10 things you should know about AT&T's new smartphone data plans
Yesterday, I was talking with The Loop's Jim Dalrymple about AT&T's data-capped plans. Like other long-time iPhone users, he didn't seem too concerned after looking at his data usage. I gave him three reasons why AT&T changed to capped plans, to which he asked: "So did you write about that?" No. I had written a long post about AT&T's timing tactics but nothing really that succinctly explained why. So here I'll give five reasons why AT&T changed the data plans.
But first a little preface. Many long-time iPhone users -- at least those with high Net visibility -- don't seem so concerned about the new AT&T data plans. Yeah? Well, that's an easy position to take when you're not affected. You long-timers get to keep your unlimited data plans. Starting June 7th, everyone else is capped at 200MB or 2GB, depending on how much they're willing to pay. Many people on the new plans will carry a psychological burden: How much data did I use this month? I agree with Spencer Ante, who wrote yesterday at Wall Street Journal: "AT&T's pricing shift will test behavior." Keeping that in mind, this post will be two lists of the fives. The other: Suggesting ways AT&T should make the plans better for customers.
Five reasons why AT&T is moving from unlimited to metered smartphone data plans:
1. The network is over-congested. Too many AT&T subscribers complain about dropped calls even when they have four or five bars signal strength. Increased data usage leads to congestion at the towers, which can't handle the load of connections. Something has to give -- hence, the dropped calls. By capping data usage, AT&T hopes to contain growing data usage, especially as it offers more smartphones (See. No. 4).
2. Currently, most AT&T smartphone users don't consume much data. The carrier claims that "65 percent of AT&T smartphone customers use less than 200MB of data per month on average" and "98 percent of AT&T smartphone customers use less than 2GB of data a month." Over the last couple days, many iPhone user bloggers have confirmed these numbers. Skip to No. 5 for reasons why those numbers are meaningless.
3. AT&T wants to increase smartphone adoption -- and not just iPhone. Lower data pricing, particularly the $15/month plan, removes a barrier to buying smartphones. If data usage is as low as AT&T claims, the $15 plan should open up more sales. I have to credit Business Insider for this one. Dan Frommer nailed it: "AT&T's New Smartphone Plans Could Send iPhone And BlackBerry Sales Through The Roof."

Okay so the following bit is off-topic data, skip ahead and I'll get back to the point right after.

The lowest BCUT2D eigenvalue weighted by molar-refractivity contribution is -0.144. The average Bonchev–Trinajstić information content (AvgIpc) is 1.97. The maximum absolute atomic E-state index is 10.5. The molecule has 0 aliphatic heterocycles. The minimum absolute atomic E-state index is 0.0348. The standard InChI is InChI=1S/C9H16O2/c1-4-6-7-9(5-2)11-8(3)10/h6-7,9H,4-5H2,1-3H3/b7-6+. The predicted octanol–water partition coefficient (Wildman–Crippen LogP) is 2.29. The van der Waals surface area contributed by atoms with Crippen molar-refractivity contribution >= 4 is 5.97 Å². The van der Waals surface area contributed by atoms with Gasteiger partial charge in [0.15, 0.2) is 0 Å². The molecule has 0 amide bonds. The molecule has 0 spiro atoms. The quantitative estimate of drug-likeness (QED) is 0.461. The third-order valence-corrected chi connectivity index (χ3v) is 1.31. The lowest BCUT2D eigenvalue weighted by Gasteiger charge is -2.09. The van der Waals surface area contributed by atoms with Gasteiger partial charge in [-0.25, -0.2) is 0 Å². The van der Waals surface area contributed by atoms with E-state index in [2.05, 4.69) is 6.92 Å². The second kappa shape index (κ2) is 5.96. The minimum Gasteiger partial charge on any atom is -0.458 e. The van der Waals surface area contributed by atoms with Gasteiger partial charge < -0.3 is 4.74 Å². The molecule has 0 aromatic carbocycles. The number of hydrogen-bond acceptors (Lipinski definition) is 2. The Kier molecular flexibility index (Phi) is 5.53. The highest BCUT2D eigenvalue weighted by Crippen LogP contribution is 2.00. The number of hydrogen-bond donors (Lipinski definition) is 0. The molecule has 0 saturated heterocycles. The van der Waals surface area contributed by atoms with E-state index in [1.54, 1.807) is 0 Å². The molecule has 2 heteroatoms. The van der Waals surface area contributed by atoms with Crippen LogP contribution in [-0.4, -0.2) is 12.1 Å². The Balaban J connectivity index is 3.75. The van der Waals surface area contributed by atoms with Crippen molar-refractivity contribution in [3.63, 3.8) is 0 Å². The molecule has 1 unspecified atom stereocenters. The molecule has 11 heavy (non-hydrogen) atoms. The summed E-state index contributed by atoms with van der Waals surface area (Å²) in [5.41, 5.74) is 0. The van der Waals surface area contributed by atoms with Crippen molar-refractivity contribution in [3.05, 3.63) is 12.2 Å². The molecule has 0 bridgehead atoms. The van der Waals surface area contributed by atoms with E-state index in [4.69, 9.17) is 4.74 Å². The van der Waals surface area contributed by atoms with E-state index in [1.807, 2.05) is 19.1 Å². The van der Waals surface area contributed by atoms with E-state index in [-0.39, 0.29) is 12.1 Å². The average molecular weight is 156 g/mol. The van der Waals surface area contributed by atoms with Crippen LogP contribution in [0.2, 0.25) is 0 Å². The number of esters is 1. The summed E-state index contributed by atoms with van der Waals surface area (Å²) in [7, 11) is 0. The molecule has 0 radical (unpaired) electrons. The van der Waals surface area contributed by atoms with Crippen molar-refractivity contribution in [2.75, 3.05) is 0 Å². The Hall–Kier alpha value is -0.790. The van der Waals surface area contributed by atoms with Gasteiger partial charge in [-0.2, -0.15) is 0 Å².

4. AT&T offers more smartphones -- and data is compulsory. By my count, at AT&T's Website, 18 smartphones are available for purchase, including three iPhone models (the number doesn't include refurbished handsets). On Sept. 6, 2009, AT&T made data plans mandatory for smartphones. My guess: the $30 unlimited fee hurts smartphone sales. Rather than remove the mandatory data plan, AT&T is scaling back data plans to make them more affordable. So, related to No. 3, AT&T isn't just looking to drive up smartphone sales as it introduces new models -- one being the new iPhone -- but remove a sales barrier placed by the $30/month plan.
5. iPhone OS 4 will dramatically spike data usage. The new operating system will allow more background applications to run. Then there is that forward-facing camera from the stolen iPhone prototype. Already, AT&T offers video messages, a feature not really advertised. If the new iPhone has the forward-facing camera and AT&T allows video messaging, data usage would hugely spike. But usage would be even greater if iPhone users can make video calls.
Something else: There are rumors Apple may make MobileMe free. If the $99/year price is removed, many more iPhone users will use MobileMe, which would increase background data traffic. Individually, the data syncing wouldn't consume much, but it would be a significant extra load in aggregate. The new data caps introduce a psychological barrier to data consumption; people worried about using too much data will limit or turn off background services.
Five changes AT&T should make to its smartphone data plans:
1. Do away with compulsory data plans for smartphones. Not everyone wants to use the mobile Web. BlackBerries and other QWERTY keyboard smartphones, like the Nokia E71x, are popular for texting. Let smarphone users who only want unlimited texting to have that option. As backup, offer them metered data with a 200MB limit and $15 cap.
2. Offer rollover data. AT&T offers rollover minutes, why not rollover data? If data usage is as low as AT&T claims, then let subscribers carry unusued data forward, even if just for three or six months (It's 12 months for voice).
3. Bring back unlimited data. Some customers will pay more for the peace of mind or for data need. AT&T should offer an unlimited plan for $40-$45, throwing in unlimited texting as a bonus. iPad users should get unlimited data for less -- the originally promised $30 a month (See No. 5).
4. Offer unlimited data with tethering. The plan doesn't have to be cheap, but it should be available.
5. Make application store data usage free. Subscribers can call voice mail or customer service without using up minutes. Let smartphone users shop their local applications store without using up their data allotment. For smartphone users, apps won't consume much data, but the option would remove a psychological barrier that could hurt application sales. For iPad users, the free data usage would matter. Isn't the new Wired iPad app a 500MB download -- or more than twice the limit of AT&T's $15 data plan? For that matter, updates to media-heavy apps should be free, too. If Apple wants to drive up eBook usage, iBooks store should be free of data charges as well.